I’m not very good at killing live things. Spiders, yes. I can squish those without guilt. Other bugs, I usually carry outside and give them a new start, especially crickets. But I’ve started killing live things, and by that I mean plants.
I carried a large multi-blooming, but black on the red edges, poinsettia out to the screened-in back porch. It was in the way, and its season has been over for some time. I knew it couldn’t survive the below freezing weather of last week, but I did it anyway.
For reasons that defy science, it’s still living for now, but weakening. By taking the action of getting it out of the house, I’m ready to clean out scraggly green things that have survived for years in planters with very little dirt.
Jim loves airplane plants, but I’ve had my fill. At one time, we had fifteen in various stages in this house. Once planted, they keep sending off runners, and Jim keeps planting the new ones with the gentleness with which a father handles a newborn baby.
Other than the new airplane plants, our plants are old.
The Norfolk pine was sent to me at the hospital when Morgan was born. Thirty years ago, a sudden gust of ferocious wind blew it off a table, beheading it. I thought it was over for the little tree, but no. It has flourished. Now it’s way taller than I am.
So, those two plants will stay, and the others will, too, but in different forms. They’re going to get new dirt, and I’m going to take cuttings from the scraggly plants and start them anew in water.
Because spring means renewal. The old is cast off and the new comes to life.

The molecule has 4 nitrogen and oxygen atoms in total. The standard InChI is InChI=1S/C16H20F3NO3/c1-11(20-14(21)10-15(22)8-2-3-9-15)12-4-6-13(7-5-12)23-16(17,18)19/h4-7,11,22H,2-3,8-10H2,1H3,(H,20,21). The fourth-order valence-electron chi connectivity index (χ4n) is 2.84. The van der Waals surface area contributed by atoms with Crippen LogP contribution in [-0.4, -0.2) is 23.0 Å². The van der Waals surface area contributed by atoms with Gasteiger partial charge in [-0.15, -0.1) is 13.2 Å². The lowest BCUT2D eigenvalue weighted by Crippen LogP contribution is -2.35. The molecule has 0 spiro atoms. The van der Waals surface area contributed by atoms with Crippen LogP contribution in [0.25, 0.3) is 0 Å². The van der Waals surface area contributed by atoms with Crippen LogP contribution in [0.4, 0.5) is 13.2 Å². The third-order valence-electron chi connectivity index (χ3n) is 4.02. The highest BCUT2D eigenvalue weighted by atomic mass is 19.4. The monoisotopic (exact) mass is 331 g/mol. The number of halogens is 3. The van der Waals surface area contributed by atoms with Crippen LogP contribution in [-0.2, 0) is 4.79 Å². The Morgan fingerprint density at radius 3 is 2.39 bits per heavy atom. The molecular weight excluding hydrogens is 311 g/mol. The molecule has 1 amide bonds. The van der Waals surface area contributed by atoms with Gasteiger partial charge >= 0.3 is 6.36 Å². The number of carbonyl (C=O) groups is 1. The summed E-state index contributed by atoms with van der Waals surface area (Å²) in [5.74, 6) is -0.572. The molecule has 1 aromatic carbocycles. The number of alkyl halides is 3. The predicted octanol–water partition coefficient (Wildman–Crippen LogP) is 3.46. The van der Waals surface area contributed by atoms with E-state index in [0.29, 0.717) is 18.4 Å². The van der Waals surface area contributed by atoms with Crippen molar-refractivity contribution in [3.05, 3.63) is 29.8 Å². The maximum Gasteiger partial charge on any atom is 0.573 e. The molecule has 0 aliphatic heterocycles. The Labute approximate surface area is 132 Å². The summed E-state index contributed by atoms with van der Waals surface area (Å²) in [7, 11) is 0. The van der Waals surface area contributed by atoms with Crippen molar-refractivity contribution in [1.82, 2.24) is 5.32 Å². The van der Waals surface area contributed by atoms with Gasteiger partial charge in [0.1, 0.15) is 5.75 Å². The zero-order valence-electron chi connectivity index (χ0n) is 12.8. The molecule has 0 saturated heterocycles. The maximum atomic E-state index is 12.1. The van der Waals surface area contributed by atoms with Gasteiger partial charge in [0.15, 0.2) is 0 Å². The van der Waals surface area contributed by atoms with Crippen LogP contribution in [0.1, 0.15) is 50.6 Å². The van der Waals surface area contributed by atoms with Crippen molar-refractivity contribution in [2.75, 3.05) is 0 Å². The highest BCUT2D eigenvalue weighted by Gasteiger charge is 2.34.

But here’s the deal. I make this vow every year that I will clean up these plants before I move them back to the screened-in porch. But I get too eager to get the firewood off the porch, clean it up, and dress it in green plants. The same goes for late fall, I vow I’ll clean them up before I move the plants inside, but then I get too anxious to beat the killing frost that will descend in mere hours.
This year I will do it. I mean it. Really.
The thing is, I feel the spirit of plants, and it’s hard for me to actually start cutting on them, but this year will be different. Now that I’m slowly torturing that magnificent 15-flower poinsettia, I’m going to be ruthless with the rest. I’ll just think of it as giving them a haircut.
I will absolutely, positively, without remorse, without looking back clean up the plants this year, especially since I’ve put my resolve down in words.
At our house we have a saying when we’ve rambled on too long with an anticlimactic tale. We add for the storyteller, “And then you found ten dollars.”
So….And then I found ten dollars.